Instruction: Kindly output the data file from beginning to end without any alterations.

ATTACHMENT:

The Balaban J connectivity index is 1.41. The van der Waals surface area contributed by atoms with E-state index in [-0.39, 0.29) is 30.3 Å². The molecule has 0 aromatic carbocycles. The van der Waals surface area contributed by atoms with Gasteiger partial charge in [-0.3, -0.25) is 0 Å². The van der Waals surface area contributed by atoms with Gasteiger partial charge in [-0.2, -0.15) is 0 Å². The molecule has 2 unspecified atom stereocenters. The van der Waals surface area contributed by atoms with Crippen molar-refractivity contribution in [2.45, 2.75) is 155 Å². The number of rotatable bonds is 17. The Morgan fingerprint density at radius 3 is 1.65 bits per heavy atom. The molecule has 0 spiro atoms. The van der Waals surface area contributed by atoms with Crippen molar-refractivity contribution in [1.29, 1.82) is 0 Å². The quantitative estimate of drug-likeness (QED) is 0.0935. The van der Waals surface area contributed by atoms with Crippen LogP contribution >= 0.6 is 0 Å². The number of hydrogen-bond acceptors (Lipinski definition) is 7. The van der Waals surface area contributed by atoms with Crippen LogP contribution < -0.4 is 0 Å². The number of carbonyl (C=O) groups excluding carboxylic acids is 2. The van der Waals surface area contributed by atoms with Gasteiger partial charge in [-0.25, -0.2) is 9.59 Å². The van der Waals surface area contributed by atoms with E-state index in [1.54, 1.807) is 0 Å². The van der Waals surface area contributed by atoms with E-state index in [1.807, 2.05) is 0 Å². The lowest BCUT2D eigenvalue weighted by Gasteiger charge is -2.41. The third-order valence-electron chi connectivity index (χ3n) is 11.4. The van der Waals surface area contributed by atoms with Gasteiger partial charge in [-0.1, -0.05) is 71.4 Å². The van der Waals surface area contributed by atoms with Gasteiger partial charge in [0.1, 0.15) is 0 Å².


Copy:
The Balaban J connectivity index is 1.41. The van der Waals surface area contributed by atoms with E-state index in [-0.39, 0.29) is 30.3 Å². The molecule has 0 aromatic carbocycles. The van der Waals surface area contributed by atoms with Gasteiger partial charge in [-0.3, -0.25) is 0 Å². The van der Waals surface area contributed by atoms with Gasteiger partial charge in [-0.2, -0.15) is 0 Å². The molecule has 2 unspecified atom stereocenters. The van der Waals surface area contributed by atoms with Crippen molar-refractivity contribution in [2.45, 2.75) is 155 Å². The number of rotatable bonds is 17. The Morgan fingerprint density at radius 3 is 1.65 bits per heavy atom. The molecule has 0 spiro atoms. The van der Waals surface area contributed by atoms with Crippen molar-refractivity contribution in [1.29, 1.82) is 0 Å². The quantitative estimate of drug-likeness (QED) is 0.0935. The van der Waals surface area contributed by atoms with Crippen LogP contribution >= 0.6 is 0 Å². The number of hydrogen-bond acceptors (Lipinski definition) is 7. The van der Waals surface area contributed by atoms with Crippen LogP contribution < -0.4 is 0 Å². The number of carbonyl (C=O) groups excluding carboxylic acids is 2. The van der Waals surface area contributed by atoms with Gasteiger partial charge in [-0.25, -0.2) is 9.59 Å². The van der Waals surface area contributed by atoms with E-state index in [1.54, 1.807) is 0 Å². The van der Waals surface area contributed by atoms with E-state index in [1.807, 2.05) is 0 Å². The lowest BCUT2D eigenvalue weighted by Gasteiger charge is -2.41. The third-order valence-electron chi connectivity index (χ3n) is 11.4. The van der Waals surface area contributed by atoms with Gasteiger partial charge in [-0.1, -0.05) is 71.4 Å². The van der Waals surface area contributed by atoms with Gasteiger partial charge in [0.1, 0.15) is 0 Å².